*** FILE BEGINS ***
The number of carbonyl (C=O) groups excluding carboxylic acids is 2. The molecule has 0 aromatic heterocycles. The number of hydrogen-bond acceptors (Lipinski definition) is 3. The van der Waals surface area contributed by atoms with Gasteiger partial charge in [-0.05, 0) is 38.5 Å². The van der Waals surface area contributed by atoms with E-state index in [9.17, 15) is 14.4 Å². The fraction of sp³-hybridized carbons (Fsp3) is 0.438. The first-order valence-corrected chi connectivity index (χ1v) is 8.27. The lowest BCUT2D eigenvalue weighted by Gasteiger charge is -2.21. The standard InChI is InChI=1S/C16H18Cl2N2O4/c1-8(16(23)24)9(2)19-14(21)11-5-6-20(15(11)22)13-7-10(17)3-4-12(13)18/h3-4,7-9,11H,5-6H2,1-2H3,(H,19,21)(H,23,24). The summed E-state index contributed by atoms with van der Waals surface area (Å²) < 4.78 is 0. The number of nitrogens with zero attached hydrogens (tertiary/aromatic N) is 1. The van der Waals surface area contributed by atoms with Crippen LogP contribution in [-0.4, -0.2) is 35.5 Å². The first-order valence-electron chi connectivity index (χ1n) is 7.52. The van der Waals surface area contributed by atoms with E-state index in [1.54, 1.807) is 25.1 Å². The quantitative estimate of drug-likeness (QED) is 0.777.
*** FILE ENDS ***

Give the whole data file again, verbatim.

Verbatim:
The number of carbonyl (C=O) groups excluding carboxylic acids is 2. The molecule has 0 aromatic heterocycles. The number of hydrogen-bond acceptors (Lipinski definition) is 3. The van der Waals surface area contributed by atoms with Gasteiger partial charge in [-0.05, 0) is 38.5 Å². The van der Waals surface area contributed by atoms with E-state index in [9.17, 15) is 14.4 Å². The fraction of sp³-hybridized carbons (Fsp3) is 0.438. The first-order valence-corrected chi connectivity index (χ1v) is 8.27. The lowest BCUT2D eigenvalue weighted by Gasteiger charge is -2.21. The standard InChI is InChI=1S/C16H18Cl2N2O4/c1-8(16(23)24)9(2)19-14(21)11-5-6-20(15(11)22)13-7-10(17)3-4-12(13)18/h3-4,7-9,11H,5-6H2,1-2H3,(H,19,21)(H,23,24). The summed E-state index contributed by atoms with van der Waals surface area (Å²) < 4.78 is 0. The number of nitrogens with zero attached hydrogens (tertiary/aromatic N) is 1. The van der Waals surface area contributed by atoms with Crippen LogP contribution in [-0.4, -0.2) is 35.5 Å². The first-order valence-electron chi connectivity index (χ1n) is 7.52. The van der Waals surface area contributed by atoms with E-state index in [1.54, 1.807) is 25.1 Å². The quantitative estimate of drug-likeness (QED) is 0.777.